- Fourth, the hostile US posturing towards Pakistan and the military actions targeting Pakistani civilians through drones and NATO gunship helicopters are turning the US into more of a hostile power than an ally.
- Fifth, there is a need for Pakistan to redefine its relationship with the US before it continues to obey US diktat willy-nilly.
Beyond this, for Pakistan the Dialogue should only be pursued if the US is prepared to accept the following demands from our side, which are critical for our long-term security and stability. After all, at this point in time we have a small window of opportunity to press the US since it does need Pakistan and its military. What are the crucial issues on which we want to see the US act positively and which should be our agenda for the Dialogue?
WHAT PAKISTAN NEEDS?
- First, it needs to write off Pakistan’s debt and ensure that this happens with its allies and the international financial institutions. The US has done this before when it has seen other states like Egypt as its strategic partners. Surely, the role being played by Pakistan today is as strategic as any for the US in its so-called war on terror in Afghanistan.
- Second, if the Dialogue is to be truly “strategic”, it cannot ignore the nuclear factor. So we need to demand from the US that it give the same treatment to our nuclear status that it is bestowing on India. In this context, the issue of non-proliferation is a non-starter, as India’s documented record on the issue is no better than ours or the US’s itself in connection with Israel.
- Third, the US needs to immediately fulfill its past commitments on ROZs and market access for our textiles.
- Fourth, Pakistan must be welcomed in any talks to resolve the Afghan conflict. Now that the US has conceded that Iran has a role to play in Afghanistan, it should wake up to the reality – however distasteful it may be to it and its ally India – that Pakistan has a role to play also in the future of Afghanistan.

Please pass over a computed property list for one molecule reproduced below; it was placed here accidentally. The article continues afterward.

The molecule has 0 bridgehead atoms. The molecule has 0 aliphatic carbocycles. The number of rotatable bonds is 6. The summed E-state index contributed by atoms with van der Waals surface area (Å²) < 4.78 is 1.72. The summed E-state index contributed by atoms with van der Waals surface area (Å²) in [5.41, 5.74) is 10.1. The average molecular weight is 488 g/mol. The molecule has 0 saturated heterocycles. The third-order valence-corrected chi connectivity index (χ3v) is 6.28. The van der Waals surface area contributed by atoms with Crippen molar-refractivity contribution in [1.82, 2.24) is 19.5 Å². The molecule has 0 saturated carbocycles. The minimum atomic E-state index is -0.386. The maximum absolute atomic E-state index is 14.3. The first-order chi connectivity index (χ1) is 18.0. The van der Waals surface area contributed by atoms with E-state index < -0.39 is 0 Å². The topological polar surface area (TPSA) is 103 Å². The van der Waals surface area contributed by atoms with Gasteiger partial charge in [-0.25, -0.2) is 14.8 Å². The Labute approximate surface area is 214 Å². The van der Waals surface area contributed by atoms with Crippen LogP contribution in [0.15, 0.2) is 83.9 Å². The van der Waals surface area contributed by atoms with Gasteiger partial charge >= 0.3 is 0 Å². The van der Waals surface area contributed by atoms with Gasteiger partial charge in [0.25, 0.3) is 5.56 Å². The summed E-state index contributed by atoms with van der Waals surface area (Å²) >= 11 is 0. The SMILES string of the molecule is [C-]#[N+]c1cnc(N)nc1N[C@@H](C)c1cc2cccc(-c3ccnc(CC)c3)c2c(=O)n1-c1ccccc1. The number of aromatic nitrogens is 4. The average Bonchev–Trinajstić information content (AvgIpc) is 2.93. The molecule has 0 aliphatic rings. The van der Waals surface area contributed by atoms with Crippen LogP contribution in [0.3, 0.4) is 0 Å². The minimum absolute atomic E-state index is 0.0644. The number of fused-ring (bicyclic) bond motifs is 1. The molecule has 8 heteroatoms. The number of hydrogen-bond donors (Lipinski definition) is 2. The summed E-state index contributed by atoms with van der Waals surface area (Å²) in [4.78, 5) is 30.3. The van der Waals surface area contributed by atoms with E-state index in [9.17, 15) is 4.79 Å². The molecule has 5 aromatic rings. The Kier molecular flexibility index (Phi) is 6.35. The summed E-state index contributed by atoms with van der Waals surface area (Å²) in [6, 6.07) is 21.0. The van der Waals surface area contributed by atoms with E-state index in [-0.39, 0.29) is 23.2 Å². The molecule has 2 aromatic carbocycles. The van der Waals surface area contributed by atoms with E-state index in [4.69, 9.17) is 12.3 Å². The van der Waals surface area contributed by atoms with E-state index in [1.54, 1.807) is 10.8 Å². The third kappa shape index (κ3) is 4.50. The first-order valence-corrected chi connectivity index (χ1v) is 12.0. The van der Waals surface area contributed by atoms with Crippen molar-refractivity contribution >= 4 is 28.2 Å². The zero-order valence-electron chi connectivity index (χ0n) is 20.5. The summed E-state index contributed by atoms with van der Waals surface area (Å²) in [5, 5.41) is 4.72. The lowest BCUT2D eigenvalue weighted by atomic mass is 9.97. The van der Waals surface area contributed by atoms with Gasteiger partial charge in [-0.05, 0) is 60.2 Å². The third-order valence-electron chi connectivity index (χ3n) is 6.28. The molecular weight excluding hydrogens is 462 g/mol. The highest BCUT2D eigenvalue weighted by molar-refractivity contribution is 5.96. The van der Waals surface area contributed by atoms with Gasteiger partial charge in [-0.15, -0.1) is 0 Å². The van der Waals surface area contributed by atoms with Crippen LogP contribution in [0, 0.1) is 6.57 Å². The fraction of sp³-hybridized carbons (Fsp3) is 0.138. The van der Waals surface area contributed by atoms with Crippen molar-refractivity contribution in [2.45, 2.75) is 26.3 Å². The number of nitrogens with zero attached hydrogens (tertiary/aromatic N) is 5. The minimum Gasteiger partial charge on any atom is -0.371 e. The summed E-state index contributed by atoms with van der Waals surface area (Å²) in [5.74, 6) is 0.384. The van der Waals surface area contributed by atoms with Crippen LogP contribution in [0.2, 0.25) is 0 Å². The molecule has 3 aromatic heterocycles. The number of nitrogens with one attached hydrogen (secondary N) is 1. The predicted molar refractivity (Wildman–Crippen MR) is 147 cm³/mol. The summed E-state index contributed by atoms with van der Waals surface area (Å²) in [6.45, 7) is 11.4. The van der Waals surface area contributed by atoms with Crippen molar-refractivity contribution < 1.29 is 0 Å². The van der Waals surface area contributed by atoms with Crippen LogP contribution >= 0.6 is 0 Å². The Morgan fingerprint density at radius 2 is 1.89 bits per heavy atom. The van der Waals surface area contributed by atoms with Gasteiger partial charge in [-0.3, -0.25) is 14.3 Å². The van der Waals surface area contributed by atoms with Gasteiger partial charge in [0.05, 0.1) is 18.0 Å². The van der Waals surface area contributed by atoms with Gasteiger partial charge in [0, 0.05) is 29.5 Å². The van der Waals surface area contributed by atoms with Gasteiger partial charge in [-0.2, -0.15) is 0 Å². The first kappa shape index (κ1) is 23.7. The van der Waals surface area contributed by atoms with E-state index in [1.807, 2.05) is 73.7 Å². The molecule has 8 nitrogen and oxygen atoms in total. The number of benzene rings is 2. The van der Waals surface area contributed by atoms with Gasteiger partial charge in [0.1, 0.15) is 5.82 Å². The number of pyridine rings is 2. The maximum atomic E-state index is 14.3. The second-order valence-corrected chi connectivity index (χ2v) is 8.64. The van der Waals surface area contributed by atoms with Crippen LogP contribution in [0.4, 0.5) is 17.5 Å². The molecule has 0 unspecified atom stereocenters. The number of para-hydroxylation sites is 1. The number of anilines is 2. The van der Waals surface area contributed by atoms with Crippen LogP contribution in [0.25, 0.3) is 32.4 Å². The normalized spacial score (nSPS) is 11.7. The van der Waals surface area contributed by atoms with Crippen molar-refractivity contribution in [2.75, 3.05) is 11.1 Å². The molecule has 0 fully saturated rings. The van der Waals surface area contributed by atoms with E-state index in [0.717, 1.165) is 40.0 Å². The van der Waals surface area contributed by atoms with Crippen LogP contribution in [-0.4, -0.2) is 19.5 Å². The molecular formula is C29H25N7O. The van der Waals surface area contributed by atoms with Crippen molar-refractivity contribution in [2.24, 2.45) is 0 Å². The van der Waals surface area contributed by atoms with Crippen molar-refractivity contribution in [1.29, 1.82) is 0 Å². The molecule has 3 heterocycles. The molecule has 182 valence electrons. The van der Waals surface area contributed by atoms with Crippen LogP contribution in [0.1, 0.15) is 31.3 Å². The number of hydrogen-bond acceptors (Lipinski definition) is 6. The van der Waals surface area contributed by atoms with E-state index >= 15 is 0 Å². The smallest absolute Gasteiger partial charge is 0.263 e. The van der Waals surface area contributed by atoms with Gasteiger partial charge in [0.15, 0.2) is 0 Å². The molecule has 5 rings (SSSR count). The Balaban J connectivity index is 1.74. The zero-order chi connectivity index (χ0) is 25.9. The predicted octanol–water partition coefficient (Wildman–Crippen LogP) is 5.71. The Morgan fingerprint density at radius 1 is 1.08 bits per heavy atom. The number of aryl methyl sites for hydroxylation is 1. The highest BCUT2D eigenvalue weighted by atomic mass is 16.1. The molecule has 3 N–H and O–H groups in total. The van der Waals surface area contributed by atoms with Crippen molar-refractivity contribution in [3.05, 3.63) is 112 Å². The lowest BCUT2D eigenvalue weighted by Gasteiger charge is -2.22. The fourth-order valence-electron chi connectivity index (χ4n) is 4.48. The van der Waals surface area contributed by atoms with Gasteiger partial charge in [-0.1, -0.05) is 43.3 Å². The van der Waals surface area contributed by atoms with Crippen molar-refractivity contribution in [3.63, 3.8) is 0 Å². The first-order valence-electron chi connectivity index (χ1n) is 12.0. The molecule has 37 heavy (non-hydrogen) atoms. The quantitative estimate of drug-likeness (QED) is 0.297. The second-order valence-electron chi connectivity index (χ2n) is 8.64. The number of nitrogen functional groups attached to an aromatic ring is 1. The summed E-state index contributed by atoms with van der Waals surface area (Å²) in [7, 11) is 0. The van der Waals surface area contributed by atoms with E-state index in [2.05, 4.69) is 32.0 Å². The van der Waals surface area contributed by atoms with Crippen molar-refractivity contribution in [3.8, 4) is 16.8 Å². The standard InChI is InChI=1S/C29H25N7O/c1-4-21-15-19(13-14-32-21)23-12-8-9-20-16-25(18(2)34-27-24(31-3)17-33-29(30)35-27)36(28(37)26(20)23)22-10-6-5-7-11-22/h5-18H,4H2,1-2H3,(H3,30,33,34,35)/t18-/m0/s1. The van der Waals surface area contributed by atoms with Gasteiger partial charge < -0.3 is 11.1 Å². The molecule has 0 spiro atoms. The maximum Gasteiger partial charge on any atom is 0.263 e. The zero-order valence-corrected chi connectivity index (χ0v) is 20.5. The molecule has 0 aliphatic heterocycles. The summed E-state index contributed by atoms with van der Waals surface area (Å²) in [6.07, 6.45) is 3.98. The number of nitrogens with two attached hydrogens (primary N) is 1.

- Fifth, the return of Dr. Aafia Siddiqui should not simply be a postscript in the Dialogue, but some action sought immediately.
Unless the US is prepared to concede ground to Pakistan on these issues, what is the point of this so-called “Strategic Dialogue”? All it does is to give a chance for many Pakistani state functionaries to get a free trip to Washington and to allow the US to dictate policies to us and chide us for disobeying them.
An additional fear this time around is that the US may force a commitment from the Pakistani military to commence a full-scale operation in North Waziristan Agency and that this operation would commence soon after the Chief of Army Staff returns from the Dialogue. This would be disastrous for Pakistan – not only in terms of its own security and stability, but also in terms of its future interests in Afghanistan. What the US is desperately wanting is to isolate the Afghan Taliban from any Pakistani links so that they can dialogue with them and not only isolate Pakistan but also subject it to more militancy and terrorism – for that is what will happen, if there is a full-blown operation in NWA. This is not in Pakistan’s interest at all, but given our past track record, we succumb to strange and damaging commitments when in Washington. So far, the Strategic Dialogue has been more of a strategic submission and the Pakistani nation has nothing left to submit anymore.
This op-ed is extracted from a slightly longer column originally published by The Nation under a different title. Reach Dr. Maazari at